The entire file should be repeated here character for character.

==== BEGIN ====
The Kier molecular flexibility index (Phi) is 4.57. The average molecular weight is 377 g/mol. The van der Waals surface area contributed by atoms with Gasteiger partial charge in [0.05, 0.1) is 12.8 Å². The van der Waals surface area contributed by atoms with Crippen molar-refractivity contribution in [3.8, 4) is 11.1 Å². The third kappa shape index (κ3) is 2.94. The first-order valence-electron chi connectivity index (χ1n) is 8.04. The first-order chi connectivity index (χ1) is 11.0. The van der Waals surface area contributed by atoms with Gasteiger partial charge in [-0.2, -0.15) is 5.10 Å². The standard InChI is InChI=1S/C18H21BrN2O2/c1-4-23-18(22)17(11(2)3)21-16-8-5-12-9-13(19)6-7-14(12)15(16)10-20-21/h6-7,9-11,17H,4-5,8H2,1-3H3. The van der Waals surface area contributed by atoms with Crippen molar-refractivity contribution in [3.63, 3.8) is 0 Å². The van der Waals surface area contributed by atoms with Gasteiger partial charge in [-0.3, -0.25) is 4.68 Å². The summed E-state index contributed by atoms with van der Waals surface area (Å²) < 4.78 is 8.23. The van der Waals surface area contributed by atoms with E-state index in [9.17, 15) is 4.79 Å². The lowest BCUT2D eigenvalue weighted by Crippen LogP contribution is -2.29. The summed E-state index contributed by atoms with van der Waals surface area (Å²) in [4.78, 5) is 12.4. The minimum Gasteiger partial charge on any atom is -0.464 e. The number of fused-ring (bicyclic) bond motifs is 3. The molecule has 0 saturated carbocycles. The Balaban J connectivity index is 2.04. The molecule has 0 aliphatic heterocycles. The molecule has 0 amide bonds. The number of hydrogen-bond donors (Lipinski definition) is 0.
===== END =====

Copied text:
The Kier molecular flexibility index (Phi) is 4.57. The average molecular weight is 377 g/mol. The van der Waals surface area contributed by atoms with Gasteiger partial charge in [0.05, 0.1) is 12.8 Å². The van der Waals surface area contributed by atoms with Crippen molar-refractivity contribution in [3.8, 4) is 11.1 Å². The third kappa shape index (κ3) is 2.94. The first-order valence-electron chi connectivity index (χ1n) is 8.04. The first-order chi connectivity index (χ1) is 11.0. The van der Waals surface area contributed by atoms with Gasteiger partial charge in [-0.2, -0.15) is 5.10 Å². The standard InChI is InChI=1S/C18H21BrN2O2/c1-4-23-18(22)17(11(2)3)21-16-8-5-12-9-13(19)6-7-14(12)15(16)10-20-21/h6-7,9-11,17H,4-5,8H2,1-3H3. The van der Waals surface area contributed by atoms with Crippen molar-refractivity contribution in [3.63, 3.8) is 0 Å². The van der Waals surface area contributed by atoms with Gasteiger partial charge in [-0.3, -0.25) is 4.68 Å². The summed E-state index contributed by atoms with van der Waals surface area (Å²) < 4.78 is 8.23. The van der Waals surface area contributed by atoms with E-state index in [9.17, 15) is 4.79 Å². The lowest BCUT2D eigenvalue weighted by Crippen LogP contribution is -2.29. The summed E-state index contributed by atoms with van der Waals surface area (Å²) in [4.78, 5) is 12.4. The minimum Gasteiger partial charge on any atom is -0.464 e. The number of fused-ring (bicyclic) bond motifs is 3. The molecule has 0 saturated carbocycles. The Balaban J connectivity index is 2.04. The molecule has 0 aliphatic heterocycles. The molecule has 0 amide bonds. The number of hydrogen-bond donors (Lipinski definition) is 0.